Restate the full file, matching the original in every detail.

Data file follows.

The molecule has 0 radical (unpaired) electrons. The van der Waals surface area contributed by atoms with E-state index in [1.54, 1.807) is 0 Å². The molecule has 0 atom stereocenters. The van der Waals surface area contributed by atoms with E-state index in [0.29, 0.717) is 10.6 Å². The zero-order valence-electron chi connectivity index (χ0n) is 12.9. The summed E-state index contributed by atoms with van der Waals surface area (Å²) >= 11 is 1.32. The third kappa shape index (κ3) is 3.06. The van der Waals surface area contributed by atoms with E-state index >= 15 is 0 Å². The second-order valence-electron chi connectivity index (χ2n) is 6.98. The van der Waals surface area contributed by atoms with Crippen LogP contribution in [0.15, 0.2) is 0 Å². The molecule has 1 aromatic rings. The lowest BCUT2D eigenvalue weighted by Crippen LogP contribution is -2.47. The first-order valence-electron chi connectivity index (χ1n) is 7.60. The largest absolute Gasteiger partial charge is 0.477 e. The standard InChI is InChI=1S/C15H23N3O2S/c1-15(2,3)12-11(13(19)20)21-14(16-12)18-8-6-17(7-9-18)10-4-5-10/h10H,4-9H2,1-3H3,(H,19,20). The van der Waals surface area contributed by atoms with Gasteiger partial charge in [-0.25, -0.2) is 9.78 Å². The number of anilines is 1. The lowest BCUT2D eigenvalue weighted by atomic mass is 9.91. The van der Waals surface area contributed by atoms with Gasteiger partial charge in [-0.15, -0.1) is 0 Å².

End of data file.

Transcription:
The molecule has 0 radical (unpaired) electrons. The van der Waals surface area contributed by atoms with E-state index in [1.54, 1.807) is 0 Å². The molecule has 0 atom stereocenters. The van der Waals surface area contributed by atoms with E-state index in [0.29, 0.717) is 10.6 Å². The zero-order valence-electron chi connectivity index (χ0n) is 12.9. The summed E-state index contributed by atoms with van der Waals surface area (Å²) >= 11 is 1.32. The third kappa shape index (κ3) is 3.06. The van der Waals surface area contributed by atoms with E-state index >= 15 is 0 Å². The second-order valence-electron chi connectivity index (χ2n) is 6.98. The van der Waals surface area contributed by atoms with Crippen LogP contribution in [0.15, 0.2) is 0 Å². The molecule has 1 aromatic rings. The lowest BCUT2D eigenvalue weighted by Crippen LogP contribution is -2.47. The first-order valence-electron chi connectivity index (χ1n) is 7.60. The largest absolute Gasteiger partial charge is 0.477 e. The standard InChI is InChI=1S/C15H23N3O2S/c1-15(2,3)12-11(13(19)20)21-14(16-12)18-8-6-17(7-9-18)10-4-5-10/h10H,4-9H2,1-3H3,(H,19,20). The van der Waals surface area contributed by atoms with Gasteiger partial charge in [-0.25, -0.2) is 9.78 Å². The number of anilines is 1. The lowest BCUT2D eigenvalue weighted by atomic mass is 9.91. The van der Waals surface area contributed by atoms with Gasteiger partial charge in [-0.15, -0.1) is 0 Å².